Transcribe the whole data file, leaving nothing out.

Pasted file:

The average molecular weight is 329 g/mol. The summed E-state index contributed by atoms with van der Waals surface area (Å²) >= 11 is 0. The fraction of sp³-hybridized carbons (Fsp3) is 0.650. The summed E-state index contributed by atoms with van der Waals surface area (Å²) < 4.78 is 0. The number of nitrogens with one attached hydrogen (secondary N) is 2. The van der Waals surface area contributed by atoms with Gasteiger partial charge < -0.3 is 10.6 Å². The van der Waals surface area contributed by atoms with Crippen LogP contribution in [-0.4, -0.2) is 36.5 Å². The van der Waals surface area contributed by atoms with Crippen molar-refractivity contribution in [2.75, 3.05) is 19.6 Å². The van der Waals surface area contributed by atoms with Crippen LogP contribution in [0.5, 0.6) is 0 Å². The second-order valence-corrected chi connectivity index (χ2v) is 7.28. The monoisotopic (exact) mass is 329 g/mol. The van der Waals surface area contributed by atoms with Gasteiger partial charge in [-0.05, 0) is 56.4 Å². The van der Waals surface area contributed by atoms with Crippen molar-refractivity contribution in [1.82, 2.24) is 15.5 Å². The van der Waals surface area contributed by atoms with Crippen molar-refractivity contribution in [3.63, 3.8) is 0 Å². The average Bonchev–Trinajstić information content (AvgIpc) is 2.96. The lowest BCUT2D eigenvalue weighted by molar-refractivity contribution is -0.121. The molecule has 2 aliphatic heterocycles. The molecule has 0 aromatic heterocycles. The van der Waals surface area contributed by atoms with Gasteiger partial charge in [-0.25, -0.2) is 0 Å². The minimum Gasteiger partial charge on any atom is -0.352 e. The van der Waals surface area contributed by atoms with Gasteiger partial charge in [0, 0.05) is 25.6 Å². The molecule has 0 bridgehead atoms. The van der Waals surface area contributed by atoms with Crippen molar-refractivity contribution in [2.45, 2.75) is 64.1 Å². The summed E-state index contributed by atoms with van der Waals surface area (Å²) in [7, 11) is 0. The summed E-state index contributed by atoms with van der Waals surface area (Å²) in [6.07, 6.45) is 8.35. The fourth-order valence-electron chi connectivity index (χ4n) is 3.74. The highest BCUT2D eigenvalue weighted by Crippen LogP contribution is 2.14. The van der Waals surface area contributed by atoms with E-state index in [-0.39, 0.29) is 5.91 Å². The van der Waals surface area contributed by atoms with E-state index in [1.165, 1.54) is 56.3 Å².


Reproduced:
The average molecular weight is 329 g/mol. The summed E-state index contributed by atoms with van der Waals surface area (Å²) >= 11 is 0. The fraction of sp³-hybridized carbons (Fsp3) is 0.650. The summed E-state index contributed by atoms with van der Waals surface area (Å²) < 4.78 is 0. The number of nitrogens with one attached hydrogen (secondary N) is 2. The van der Waals surface area contributed by atoms with Gasteiger partial charge < -0.3 is 10.6 Å². The van der Waals surface area contributed by atoms with Crippen LogP contribution in [-0.4, -0.2) is 36.5 Å². The van der Waals surface area contributed by atoms with Crippen molar-refractivity contribution in [2.75, 3.05) is 19.6 Å². The van der Waals surface area contributed by atoms with Crippen LogP contribution in [0.5, 0.6) is 0 Å². The second-order valence-corrected chi connectivity index (χ2v) is 7.28. The monoisotopic (exact) mass is 329 g/mol. The van der Waals surface area contributed by atoms with Gasteiger partial charge in [-0.05, 0) is 56.4 Å². The van der Waals surface area contributed by atoms with Crippen molar-refractivity contribution in [1.82, 2.24) is 15.5 Å². The van der Waals surface area contributed by atoms with Crippen molar-refractivity contribution in [3.63, 3.8) is 0 Å². The average Bonchev–Trinajstić information content (AvgIpc) is 2.96. The lowest BCUT2D eigenvalue weighted by molar-refractivity contribution is -0.121. The molecule has 2 aliphatic heterocycles. The molecule has 0 aromatic heterocycles. The van der Waals surface area contributed by atoms with Gasteiger partial charge in [-0.25, -0.2) is 0 Å². The minimum Gasteiger partial charge on any atom is -0.352 e. The van der Waals surface area contributed by atoms with Gasteiger partial charge in [0, 0.05) is 25.6 Å². The molecule has 0 bridgehead atoms. The van der Waals surface area contributed by atoms with Crippen molar-refractivity contribution in [2.45, 2.75) is 64.1 Å². The summed E-state index contributed by atoms with van der Waals surface area (Å²) in [7, 11) is 0. The summed E-state index contributed by atoms with van der Waals surface area (Å²) in [6.07, 6.45) is 8.35. The fourth-order valence-electron chi connectivity index (χ4n) is 3.74. The highest BCUT2D eigenvalue weighted by Crippen LogP contribution is 2.14. The van der Waals surface area contributed by atoms with E-state index in [-0.39, 0.29) is 5.91 Å². The van der Waals surface area contributed by atoms with E-state index in [1.165, 1.54) is 56.3 Å².